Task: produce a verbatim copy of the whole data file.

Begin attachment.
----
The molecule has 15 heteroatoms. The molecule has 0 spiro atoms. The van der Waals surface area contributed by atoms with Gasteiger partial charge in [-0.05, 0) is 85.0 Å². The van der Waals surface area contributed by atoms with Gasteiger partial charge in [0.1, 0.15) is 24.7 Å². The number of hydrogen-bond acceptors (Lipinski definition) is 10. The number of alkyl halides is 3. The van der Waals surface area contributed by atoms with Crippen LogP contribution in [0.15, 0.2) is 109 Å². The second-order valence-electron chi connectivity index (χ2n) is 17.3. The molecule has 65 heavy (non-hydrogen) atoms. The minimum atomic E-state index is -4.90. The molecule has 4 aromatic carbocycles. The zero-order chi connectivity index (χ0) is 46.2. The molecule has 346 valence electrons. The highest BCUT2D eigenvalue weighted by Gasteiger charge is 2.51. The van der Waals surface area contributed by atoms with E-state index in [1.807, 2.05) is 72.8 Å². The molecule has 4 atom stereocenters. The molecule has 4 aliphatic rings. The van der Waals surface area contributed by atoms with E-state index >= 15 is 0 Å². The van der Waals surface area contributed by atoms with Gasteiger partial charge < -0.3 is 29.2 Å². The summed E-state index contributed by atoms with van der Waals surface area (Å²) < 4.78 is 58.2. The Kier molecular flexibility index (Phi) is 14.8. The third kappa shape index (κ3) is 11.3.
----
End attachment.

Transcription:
The molecule has 15 heteroatoms. The molecule has 0 spiro atoms. The van der Waals surface area contributed by atoms with Gasteiger partial charge in [-0.05, 0) is 85.0 Å². The van der Waals surface area contributed by atoms with Gasteiger partial charge in [0.1, 0.15) is 24.7 Å². The number of hydrogen-bond acceptors (Lipinski definition) is 10. The number of alkyl halides is 3. The van der Waals surface area contributed by atoms with Crippen LogP contribution in [0.15, 0.2) is 109 Å². The second-order valence-electron chi connectivity index (χ2n) is 17.3. The molecule has 65 heavy (non-hydrogen) atoms. The minimum atomic E-state index is -4.90. The molecule has 4 aromatic carbocycles. The zero-order chi connectivity index (χ0) is 46.2. The molecule has 346 valence electrons. The highest BCUT2D eigenvalue weighted by Gasteiger charge is 2.51. The van der Waals surface area contributed by atoms with E-state index in [1.807, 2.05) is 72.8 Å². The molecule has 4 atom stereocenters. The molecule has 4 aliphatic rings. The van der Waals surface area contributed by atoms with E-state index >= 15 is 0 Å². The van der Waals surface area contributed by atoms with Gasteiger partial charge < -0.3 is 29.2 Å². The summed E-state index contributed by atoms with van der Waals surface area (Å²) < 4.78 is 58.2. The Kier molecular flexibility index (Phi) is 14.8. The third kappa shape index (κ3) is 11.3.